A Singaporean woman mistakenly had a bowl of noodle soup containing cannabis while on holiday at Chiang Rai, Thailand. Partaking in cannabis overseas is also a crime for Singaporeans.
She thought that the green leaves in her soup were kangkong, and only came to the realization that she had consumed cannabis the following day when she saw a cannabis leaf on the menu beside a picture of the “very nice” soup she had ordered.
The housewife was surprised that cannabis would be found in such an ordinary dish as her noodle soup, she told The Straits Times, adding that it was part of the ingredients just like other boiled vegetables.
The woman, who has only been identified as Suanne, told ST, “If I had noticed the logo, or if the waiter had told me, I wouldn’t have ordered it.”
Some netizens, however, were somewhat critical, wondering why the woman did not seem to recognise the difference in the appearance of cannabis and kangkong.
“Clearly she doesn’t know her vegetables,” one commented.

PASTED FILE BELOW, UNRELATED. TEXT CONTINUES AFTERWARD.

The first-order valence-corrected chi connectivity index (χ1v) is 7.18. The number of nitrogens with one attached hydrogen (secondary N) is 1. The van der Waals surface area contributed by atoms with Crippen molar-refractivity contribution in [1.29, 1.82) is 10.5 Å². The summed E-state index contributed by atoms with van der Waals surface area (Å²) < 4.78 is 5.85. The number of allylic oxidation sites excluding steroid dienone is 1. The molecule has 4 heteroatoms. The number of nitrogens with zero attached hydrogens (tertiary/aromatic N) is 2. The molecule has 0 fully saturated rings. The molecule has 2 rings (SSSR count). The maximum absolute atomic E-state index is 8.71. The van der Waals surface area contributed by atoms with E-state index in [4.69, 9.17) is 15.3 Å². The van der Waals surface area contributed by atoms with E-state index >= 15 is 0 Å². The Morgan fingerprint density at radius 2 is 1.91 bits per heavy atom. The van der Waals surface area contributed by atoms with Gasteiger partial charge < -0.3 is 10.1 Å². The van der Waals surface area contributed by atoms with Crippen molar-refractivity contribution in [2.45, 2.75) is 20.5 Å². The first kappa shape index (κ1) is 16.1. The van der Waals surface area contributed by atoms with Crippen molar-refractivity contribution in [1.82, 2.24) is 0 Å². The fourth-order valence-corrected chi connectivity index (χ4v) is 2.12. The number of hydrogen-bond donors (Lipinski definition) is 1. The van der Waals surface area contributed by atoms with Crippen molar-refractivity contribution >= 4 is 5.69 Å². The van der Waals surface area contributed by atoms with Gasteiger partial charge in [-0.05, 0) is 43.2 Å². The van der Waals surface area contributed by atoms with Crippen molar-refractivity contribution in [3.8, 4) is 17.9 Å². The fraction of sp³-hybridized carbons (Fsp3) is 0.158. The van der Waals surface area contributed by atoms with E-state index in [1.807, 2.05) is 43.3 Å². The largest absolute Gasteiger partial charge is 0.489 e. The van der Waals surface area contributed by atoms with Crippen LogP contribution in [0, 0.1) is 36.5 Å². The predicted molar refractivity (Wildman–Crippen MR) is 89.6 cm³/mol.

But others, however, defended the woman.
Some netizens poked fun at the situation.
“Originally not very nice but after added the ‘vegetable’ became very nice,” a commenter quipped.
Some netizens, however, took the situation more seriously, saying they would not travel to Thailand in order to avoid making the same mistake.
In June, the Thai Food and Drug Administration removed marijuana and hemp from the Category 5 narcotics list. This means that Thailand is the first Asian country to decriminalize marijuana for industrial and medical use.
But this does not mean that recreational marijuana has been legalized nationally in Thailand.
And after Thailand legalised the cultivation and possession of marijuana and hemp for specific purposes, Singapore’s Central Narcotics Bureau (CNB) issued a reminder to Singaporeans overseas that doing drugs is an offence.
The Thai government said in June that “only cannabis and hemp plants that contain less than 0.2% THC are allowed for possession, planting, and selling,” and only when authorities are informed.
Their objective is for “medical purposes, economic benefits, and for people to have a choice in taking care of their own health.” /TISG
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